Story in Times Higher Education this week has attracted MANY comments already… it starts:
Universities benefit from the large pool of cheap labour provided by PhD students and postdocs, but there aren’t enough academic jobs to go around, so young scholars should prepare for the possibility of a future outside the academy, one postdoc advises
Not everyone who completes a PhD gets an academic job. I knew that. But still I thought that my prospects were good.
I have degrees from some of the best universities in the world, in the UK and the US, and currently hold a postdoctoral position. I have had no problems securing funding for my research, and am close to publishing some of the results.
This year, however, I have had some interviews but no job offers. I may be able to find an academic position next year, but it now seems unlikely.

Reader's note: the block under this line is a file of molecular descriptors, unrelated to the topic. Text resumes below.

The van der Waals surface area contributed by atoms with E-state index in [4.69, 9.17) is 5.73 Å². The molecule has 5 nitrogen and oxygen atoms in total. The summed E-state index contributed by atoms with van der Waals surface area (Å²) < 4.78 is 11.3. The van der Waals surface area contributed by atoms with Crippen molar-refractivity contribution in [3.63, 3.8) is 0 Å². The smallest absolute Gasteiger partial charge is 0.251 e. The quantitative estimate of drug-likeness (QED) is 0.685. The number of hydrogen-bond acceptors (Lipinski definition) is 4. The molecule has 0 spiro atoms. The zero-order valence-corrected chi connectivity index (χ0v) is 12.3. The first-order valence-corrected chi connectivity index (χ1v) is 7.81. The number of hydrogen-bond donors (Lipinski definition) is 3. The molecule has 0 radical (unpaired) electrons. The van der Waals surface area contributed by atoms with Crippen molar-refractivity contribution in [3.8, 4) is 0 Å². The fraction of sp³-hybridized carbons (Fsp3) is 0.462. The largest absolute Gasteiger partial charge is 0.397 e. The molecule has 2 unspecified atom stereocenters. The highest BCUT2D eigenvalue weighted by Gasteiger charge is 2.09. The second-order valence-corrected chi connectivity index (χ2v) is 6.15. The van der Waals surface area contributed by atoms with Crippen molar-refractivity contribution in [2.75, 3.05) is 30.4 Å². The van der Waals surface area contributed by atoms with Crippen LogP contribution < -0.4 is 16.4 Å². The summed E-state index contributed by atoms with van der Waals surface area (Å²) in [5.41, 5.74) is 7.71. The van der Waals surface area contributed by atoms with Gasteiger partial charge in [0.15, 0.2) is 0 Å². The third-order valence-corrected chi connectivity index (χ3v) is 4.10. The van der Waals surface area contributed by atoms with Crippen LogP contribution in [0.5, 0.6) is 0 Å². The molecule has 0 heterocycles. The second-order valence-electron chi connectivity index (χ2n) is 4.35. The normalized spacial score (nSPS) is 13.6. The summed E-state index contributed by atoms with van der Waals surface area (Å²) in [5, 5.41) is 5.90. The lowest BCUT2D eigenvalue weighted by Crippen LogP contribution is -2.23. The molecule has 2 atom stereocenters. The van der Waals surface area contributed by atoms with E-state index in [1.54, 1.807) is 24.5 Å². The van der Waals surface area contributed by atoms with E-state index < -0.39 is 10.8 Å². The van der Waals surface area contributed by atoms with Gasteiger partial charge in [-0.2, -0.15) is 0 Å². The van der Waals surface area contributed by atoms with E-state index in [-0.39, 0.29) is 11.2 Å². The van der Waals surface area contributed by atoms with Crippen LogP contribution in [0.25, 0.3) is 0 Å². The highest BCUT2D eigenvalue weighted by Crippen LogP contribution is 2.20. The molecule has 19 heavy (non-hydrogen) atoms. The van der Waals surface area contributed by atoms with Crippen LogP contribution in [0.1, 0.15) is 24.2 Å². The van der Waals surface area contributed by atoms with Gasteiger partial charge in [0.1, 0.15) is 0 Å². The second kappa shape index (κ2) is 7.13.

On a good day, I feel confident about my research and believe I have something to contribute to my discipline and to wider society. But increasingly I wonder: if others do not value my research enough to pay me to do it, what else can I do to make a living?
As another commenter has said, the only reason to do a PhD is because you love your subject, and realise that this may be the last and only chance to do research in it. That, incidentally, is what gets people jobs: a true passion for the subject always shows (I speak as someone who’s been part of numerous interview panels). So please listen potential and current PhDs, this is the truth: you probabaly won’t get an academic job, so if that’s the only reason why you are doing it, give up the idea right now and go and do something else instead.
I tend to have a low boredom threshold, but I still get excited every time I see a new poster, or a variation on Keep Calm and Carry On… and I’m clearing my backlog to get around to publishing my PhD!